May 16, 2011
By Karl Wickstrom
The biggest threat to our fish populations has been commercial overfishing.
I'm sure that most folks in this arena would agree.
But now, somewhat suddenly, the biggest threat to our enjoyment of recreational fishing is a gathering storm of extremism.
The Bright Greenies, as I call them on a TV segment, are well meaning citified folks who don't like fishing and don't see why anyone else should either.
These are no-touch preservationists who reject the nation's rich heritage of fishing and hunting, even when conducted on a completely sustainable basis and supported by solid conservation programs.
For most of Florida Sportsman's
four decades, we ignored what we thought of as inexperienced fanatics. These folks wouldn't kill any living thing (presumably including garbage maggots and diseased and dangerous animals) but they don't hesitate to buy plastic-wrapped meat that they perhaps think was born that way.
But the Bright Greenies are more difficult to ignore now because many of them are packed to the gills with ammunition—called money. Gobs of it. They can and do enlist naïve celebrities and hire the most expensive public relations companies to spread false information to the effect that John Doe and his family are just as responsible for overfishing as the industrial commercial fleets.
Thus, we are faced with campaigns to stop all fishing, not just the commercial overkills.
You'll find the Bright Greenies first in line to sing praises about added no-fishing zones where all manner of traditional family enjoyments are eliminated, in the name of, believe it or not, fairness to “user groups.”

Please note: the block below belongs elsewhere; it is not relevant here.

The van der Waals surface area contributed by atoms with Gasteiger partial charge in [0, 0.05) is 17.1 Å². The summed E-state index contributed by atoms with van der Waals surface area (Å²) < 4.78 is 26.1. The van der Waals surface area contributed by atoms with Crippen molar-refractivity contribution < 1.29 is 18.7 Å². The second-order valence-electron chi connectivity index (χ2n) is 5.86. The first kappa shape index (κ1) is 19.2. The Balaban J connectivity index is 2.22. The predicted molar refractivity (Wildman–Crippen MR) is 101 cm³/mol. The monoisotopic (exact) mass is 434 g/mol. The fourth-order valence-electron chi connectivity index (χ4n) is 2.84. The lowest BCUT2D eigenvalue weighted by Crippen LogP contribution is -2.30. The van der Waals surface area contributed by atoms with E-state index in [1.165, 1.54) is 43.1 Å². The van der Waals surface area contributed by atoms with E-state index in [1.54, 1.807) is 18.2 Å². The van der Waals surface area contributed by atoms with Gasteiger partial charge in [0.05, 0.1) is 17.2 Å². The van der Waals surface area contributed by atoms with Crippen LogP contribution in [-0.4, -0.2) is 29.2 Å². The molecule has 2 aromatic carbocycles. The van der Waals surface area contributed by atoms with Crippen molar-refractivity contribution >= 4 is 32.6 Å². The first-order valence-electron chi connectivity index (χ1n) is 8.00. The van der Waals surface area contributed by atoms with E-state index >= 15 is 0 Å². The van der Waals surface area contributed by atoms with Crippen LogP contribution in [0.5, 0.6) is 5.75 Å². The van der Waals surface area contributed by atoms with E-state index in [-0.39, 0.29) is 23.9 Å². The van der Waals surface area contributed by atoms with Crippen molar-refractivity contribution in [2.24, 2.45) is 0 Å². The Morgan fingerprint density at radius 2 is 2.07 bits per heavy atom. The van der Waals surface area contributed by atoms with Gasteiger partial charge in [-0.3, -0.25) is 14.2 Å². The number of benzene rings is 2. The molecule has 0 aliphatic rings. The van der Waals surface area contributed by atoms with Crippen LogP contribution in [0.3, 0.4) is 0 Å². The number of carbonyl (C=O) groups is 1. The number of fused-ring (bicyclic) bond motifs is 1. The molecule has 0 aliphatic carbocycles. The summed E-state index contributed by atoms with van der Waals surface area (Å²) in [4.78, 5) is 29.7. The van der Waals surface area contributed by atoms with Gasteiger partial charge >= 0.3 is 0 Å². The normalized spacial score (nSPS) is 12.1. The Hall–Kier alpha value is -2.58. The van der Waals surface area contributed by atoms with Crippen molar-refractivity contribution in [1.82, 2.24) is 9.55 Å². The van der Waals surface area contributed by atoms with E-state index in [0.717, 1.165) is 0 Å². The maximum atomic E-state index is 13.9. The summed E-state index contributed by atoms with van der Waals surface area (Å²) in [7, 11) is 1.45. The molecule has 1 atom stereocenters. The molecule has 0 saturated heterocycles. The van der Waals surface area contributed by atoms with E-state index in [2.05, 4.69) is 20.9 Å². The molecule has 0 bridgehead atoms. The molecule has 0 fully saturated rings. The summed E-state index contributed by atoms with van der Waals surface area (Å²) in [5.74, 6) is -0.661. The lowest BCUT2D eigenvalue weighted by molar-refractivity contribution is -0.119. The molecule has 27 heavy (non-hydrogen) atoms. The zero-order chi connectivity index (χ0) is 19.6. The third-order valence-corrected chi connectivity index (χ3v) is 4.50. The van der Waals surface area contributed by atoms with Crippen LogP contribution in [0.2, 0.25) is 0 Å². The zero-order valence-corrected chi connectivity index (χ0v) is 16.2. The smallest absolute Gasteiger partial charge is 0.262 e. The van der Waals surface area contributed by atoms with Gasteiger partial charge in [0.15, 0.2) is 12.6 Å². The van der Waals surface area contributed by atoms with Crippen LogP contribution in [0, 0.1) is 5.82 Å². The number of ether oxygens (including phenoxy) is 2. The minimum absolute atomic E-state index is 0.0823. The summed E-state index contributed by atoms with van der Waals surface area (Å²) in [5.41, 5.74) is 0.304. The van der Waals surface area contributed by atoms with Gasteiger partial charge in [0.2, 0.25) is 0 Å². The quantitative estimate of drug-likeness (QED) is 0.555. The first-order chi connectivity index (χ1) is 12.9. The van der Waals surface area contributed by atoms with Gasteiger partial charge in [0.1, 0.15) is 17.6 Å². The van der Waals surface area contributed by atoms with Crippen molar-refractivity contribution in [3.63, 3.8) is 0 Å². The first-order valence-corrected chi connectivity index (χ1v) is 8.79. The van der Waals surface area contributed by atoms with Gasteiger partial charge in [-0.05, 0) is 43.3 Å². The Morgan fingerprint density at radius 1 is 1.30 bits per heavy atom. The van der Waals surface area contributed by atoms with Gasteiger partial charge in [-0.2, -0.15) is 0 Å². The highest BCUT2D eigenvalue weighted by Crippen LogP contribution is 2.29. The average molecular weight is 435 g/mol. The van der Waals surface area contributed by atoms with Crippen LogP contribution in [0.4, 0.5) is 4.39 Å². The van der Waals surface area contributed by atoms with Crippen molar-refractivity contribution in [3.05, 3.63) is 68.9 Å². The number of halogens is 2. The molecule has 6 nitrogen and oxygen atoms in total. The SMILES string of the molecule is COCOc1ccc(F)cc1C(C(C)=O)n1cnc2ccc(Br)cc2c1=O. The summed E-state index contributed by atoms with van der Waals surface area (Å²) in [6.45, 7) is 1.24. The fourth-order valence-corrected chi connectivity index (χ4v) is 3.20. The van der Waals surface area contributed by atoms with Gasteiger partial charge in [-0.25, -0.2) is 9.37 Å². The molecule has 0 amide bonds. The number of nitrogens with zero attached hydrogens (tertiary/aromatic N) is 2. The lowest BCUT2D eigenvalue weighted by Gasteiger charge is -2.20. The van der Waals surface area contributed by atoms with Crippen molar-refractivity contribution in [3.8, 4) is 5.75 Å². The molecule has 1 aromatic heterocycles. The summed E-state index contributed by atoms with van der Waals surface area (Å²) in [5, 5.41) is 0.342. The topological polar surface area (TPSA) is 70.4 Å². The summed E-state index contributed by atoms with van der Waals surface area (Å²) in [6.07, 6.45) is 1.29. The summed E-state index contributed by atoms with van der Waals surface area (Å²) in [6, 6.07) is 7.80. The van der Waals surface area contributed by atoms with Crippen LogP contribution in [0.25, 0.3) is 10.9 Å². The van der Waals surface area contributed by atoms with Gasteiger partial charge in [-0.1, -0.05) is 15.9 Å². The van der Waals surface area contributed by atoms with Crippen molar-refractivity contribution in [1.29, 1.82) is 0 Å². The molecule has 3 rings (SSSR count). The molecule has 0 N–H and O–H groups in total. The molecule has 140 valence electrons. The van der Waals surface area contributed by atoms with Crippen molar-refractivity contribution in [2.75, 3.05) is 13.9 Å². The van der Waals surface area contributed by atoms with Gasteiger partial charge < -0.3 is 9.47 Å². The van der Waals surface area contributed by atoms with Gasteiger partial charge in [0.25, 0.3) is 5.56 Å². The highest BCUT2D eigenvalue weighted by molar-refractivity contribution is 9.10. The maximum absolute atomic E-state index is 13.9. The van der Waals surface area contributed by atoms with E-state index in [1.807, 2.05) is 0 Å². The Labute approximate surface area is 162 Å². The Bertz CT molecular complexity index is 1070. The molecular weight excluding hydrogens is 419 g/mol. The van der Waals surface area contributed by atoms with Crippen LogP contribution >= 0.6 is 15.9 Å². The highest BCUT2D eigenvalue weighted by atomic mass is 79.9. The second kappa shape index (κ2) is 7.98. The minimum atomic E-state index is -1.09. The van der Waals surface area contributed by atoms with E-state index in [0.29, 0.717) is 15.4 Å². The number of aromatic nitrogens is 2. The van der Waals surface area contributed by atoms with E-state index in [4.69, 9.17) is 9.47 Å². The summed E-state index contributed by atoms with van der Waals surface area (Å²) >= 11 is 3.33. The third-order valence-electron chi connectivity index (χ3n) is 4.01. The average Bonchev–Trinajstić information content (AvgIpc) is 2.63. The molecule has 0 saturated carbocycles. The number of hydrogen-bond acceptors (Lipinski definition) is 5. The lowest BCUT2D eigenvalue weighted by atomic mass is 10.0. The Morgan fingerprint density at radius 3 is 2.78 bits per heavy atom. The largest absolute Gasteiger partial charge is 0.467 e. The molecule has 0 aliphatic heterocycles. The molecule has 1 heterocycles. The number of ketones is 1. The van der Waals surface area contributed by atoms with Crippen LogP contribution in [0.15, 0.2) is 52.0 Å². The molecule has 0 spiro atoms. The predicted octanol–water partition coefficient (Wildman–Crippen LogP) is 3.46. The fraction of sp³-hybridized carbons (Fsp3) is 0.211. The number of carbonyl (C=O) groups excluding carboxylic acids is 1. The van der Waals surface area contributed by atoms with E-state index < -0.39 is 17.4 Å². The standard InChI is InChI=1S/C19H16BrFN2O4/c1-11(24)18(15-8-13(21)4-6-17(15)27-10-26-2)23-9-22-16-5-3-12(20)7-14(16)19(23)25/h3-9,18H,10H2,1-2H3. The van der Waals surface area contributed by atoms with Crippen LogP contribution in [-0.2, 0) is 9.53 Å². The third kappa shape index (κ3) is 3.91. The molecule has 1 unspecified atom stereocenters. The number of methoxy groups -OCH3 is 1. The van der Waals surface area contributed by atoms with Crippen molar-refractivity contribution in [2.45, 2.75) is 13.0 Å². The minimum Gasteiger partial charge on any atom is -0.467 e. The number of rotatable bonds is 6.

Most of these Greenies have no understanding of how limited catches with bag limits and seasons can, and do, manage wildlife perfectly well. When everyone's equal, the overkill stops. Period. When and if limits need to be tightened, it happens with little or no fuss.
Of course, effective management with use of the resource isn't good enough for a zealous Greenie. He or she is happiest when no touch is the law.
We've looked into the backgrounds of some of the outspoken extremist groups and found that many of their grassroots members have no idea that their leaders are out banning “cousin Jack's” fishing or hunting. That's because while the campaigns appear to be targeting huge global trawling kills, the remedies usually are to prohibit all catches.
Witness the current Atlantic red snapper shut down. It's largely based on suspect science but also has a no-fishing component just below the surface.
Compromised managers, cheered on by the Bright Greenies, appear happy to prohibit the smallest of family-level catches if the commercial overkills can't proceed as always in the federal saltwater jungle.
We must continue to foster the meaning of conservation to be “wise use” rather than “no use.”